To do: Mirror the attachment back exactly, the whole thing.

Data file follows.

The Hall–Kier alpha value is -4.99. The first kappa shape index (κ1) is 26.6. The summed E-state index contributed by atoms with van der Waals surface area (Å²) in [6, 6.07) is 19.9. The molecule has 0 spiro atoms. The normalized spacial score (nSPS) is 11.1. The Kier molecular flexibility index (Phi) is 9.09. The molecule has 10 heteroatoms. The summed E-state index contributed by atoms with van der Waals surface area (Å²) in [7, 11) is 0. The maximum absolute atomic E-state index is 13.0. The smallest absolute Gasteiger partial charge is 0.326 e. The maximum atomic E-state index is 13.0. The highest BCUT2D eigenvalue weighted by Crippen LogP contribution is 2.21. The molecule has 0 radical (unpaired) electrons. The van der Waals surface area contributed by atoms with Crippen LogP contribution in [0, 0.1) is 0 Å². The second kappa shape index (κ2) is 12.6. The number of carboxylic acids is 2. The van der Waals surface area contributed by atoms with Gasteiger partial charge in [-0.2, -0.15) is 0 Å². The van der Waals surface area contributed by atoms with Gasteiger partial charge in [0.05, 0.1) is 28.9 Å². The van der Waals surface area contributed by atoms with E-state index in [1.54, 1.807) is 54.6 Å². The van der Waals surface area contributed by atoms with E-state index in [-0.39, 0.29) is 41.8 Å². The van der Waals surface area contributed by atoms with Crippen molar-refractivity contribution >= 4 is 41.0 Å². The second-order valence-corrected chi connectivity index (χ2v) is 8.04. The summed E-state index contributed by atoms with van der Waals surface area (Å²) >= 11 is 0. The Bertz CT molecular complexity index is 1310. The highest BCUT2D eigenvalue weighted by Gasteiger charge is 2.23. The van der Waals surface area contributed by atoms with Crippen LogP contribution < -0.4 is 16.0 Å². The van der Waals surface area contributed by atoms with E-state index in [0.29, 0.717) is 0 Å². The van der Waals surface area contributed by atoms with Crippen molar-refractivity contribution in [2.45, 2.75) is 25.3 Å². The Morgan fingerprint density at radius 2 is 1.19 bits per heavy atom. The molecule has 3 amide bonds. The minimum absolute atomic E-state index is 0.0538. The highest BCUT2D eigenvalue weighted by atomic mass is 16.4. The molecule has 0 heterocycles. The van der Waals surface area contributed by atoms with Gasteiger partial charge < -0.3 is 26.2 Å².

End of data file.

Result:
The Hall–Kier alpha value is -4.99. The first kappa shape index (κ1) is 26.6. The summed E-state index contributed by atoms with van der Waals surface area (Å²) in [6, 6.07) is 19.9. The molecule has 0 spiro atoms. The normalized spacial score (nSPS) is 11.1. The Kier molecular flexibility index (Phi) is 9.09. The molecule has 10 heteroatoms. The summed E-state index contributed by atoms with van der Waals surface area (Å²) in [7, 11) is 0. The maximum absolute atomic E-state index is 13.0. The smallest absolute Gasteiger partial charge is 0.326 e. The maximum atomic E-state index is 13.0. The highest BCUT2D eigenvalue weighted by Crippen LogP contribution is 2.21. The molecule has 0 radical (unpaired) electrons. The van der Waals surface area contributed by atoms with Crippen LogP contribution in [0, 0.1) is 0 Å². The second kappa shape index (κ2) is 12.6. The number of carboxylic acids is 2. The van der Waals surface area contributed by atoms with Gasteiger partial charge in [-0.2, -0.15) is 0 Å². The van der Waals surface area contributed by atoms with Gasteiger partial charge in [0.05, 0.1) is 28.9 Å². The van der Waals surface area contributed by atoms with E-state index in [1.54, 1.807) is 54.6 Å². The van der Waals surface area contributed by atoms with E-state index in [-0.39, 0.29) is 41.8 Å². The van der Waals surface area contributed by atoms with Crippen molar-refractivity contribution >= 4 is 41.0 Å². The second-order valence-corrected chi connectivity index (χ2v) is 8.04. The summed E-state index contributed by atoms with van der Waals surface area (Å²) >= 11 is 0. The Bertz CT molecular complexity index is 1310. The highest BCUT2D eigenvalue weighted by Gasteiger charge is 2.23. The van der Waals surface area contributed by atoms with Crippen LogP contribution < -0.4 is 16.0 Å². The van der Waals surface area contributed by atoms with E-state index in [0.29, 0.717) is 0 Å². The van der Waals surface area contributed by atoms with Crippen molar-refractivity contribution in [2.45, 2.75) is 25.3 Å². The Morgan fingerprint density at radius 2 is 1.19 bits per heavy atom. The molecule has 3 amide bonds. The minimum absolute atomic E-state index is 0.0538. The highest BCUT2D eigenvalue weighted by atomic mass is 16.4. The molecule has 0 heterocycles. The van der Waals surface area contributed by atoms with Gasteiger partial charge < -0.3 is 26.2 Å².